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Kids Feel Self-Conscious and Embarrassed Before Age Two

Young children may not seem like they care what their parents think, but they are aware of how they're perceived earlier than previously thought.

Children may experience feelings of embarrassment much sooner than scientists previously thought. Kids start to care what other people before they even reach their terrible twos, which is surprising, given how liberated they seem to be. Many experts agree that though a self-conscious toddler may not act the same way as a self-conscious parent, that does not mean they do not experience it. They care what others think even if the diaper they rip off at the park says otherwise. 

The main reason shame, embarrassment, and self-consciousness are so difficult to identify in toddlers is because they are more complex emotions that children are not developmentally capable of expressing yet. Scientists previously thought children did not become self-aware until the age of 4 of 5 mostly because that is when they were able to start verbalizing it. However, there is evidence that infants as young as 10 months old can distinguish between more or less attentive people and interact more with those who look directly at them. By 18 months, babies have been found to be less likely to imitate adults who have displayed anger in the past. It’s possible that very young children care what others think about them, or at least change their behaviors based on them. 

“Research shows that socially and emotionally, children begin to show shame when doing something wrong closer to 18 months of age,” says Dr. Amna Husain, pediatrician and Fellow of the American Academy of Pediatrics. “It’s usually around 20 months of age that children begin to have thoughts about feelings and by 24 months of age, they can begin to mask emotions for social etiquette.”

Recent data published by the American Psychological Association in the journal Developmental Psychology, confirms toddlers’ capacity for embarrassment. In a series for four separate experiments on 144 children between 14 and 24 months old, participants consistently demonstrated self-awareness of when they were being watched, and behaved better compared to when they thought they were alone. When this was combined with positive and negative feedback, the effect was even more pronounced, suggesting that kids care about how they are seen the same way adults do.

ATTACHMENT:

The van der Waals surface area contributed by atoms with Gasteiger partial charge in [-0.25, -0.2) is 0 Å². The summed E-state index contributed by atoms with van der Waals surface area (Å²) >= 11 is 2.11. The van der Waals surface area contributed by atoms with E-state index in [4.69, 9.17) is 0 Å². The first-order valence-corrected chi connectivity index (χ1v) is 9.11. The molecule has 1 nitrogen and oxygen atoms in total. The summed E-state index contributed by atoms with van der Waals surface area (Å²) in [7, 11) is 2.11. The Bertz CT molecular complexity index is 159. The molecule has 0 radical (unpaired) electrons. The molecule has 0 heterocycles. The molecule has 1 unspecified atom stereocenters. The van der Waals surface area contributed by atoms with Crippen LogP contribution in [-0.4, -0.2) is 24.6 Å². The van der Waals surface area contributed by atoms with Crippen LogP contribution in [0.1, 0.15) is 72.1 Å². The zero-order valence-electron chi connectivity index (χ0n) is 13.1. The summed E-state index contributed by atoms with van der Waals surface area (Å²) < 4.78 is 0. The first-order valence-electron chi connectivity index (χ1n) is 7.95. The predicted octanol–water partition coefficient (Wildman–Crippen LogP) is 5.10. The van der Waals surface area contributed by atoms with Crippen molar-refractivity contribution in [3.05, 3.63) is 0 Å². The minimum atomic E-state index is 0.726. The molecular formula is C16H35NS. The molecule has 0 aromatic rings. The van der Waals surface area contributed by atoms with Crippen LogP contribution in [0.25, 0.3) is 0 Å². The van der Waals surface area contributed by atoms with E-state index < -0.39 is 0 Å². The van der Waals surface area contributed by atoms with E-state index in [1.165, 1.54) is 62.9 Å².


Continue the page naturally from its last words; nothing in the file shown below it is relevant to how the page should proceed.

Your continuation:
“I think that when we think of self-consciousness, we think of a very complex ability, which it can be, but it has many levels,” study co-author Sara Botto explains. Most people think all self-consciousness occurs at a level where people understand that they have an observable self, that others have opinions about that, and that those opinions could affect them, and that is not same plane toddlers on. They are aware and affected by what others think, but because they cannot express this it is difficult to know to what extent, Botto says. 

“While there is ample evidence that children display embarrassment by the age of 24 months, it is hard to know how they experience it.”

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Botto and Husain agree that toddlers are typically more self-conscious with strangers versus their parents, who they tend to be more comfortable testing boundaries with. So it makes sense why most moms and dads do not see their 2-year-olds as modest because they don’t get to see that side. 

Far less is known about why toddlers get embarrassed when there tend to be very few social consequences for their actions. Developmentally, this new sense of embarrassment seems to set in around the time young children become more social, yet experience a surge of stranger anxiety with adults. Part of this may be related to safety, but Botto suspects that toddler embarrassment in rooted in a need for acceptance as well.

“Research has shown that being rejected can literally be perceived as physical pain, and as humans, we have this inclination to be loved and accepted,” she says. “Being part of a group or family is essential to our survival in early development, and being part of a strong community is associated with a wealth of positive outcomes.”

The best thing parents can do if they sense their child is embarrassed is acknowledge it but not overreact. It’s not the end of the world and it might be the one thing you and your kid can relate on after a meltdown at the grocery store. These findings are also yet another reason to treat kids — even those who are still practically babies — like emotional equals. They’re just more perceptive than parents give them credit for.

“Praise positive skills and create perspective for your child when things don’t always go as planned,” Husain says. “You want to create a safe environment where children feel they will not be judged for what they deem as failures or embarrassments.”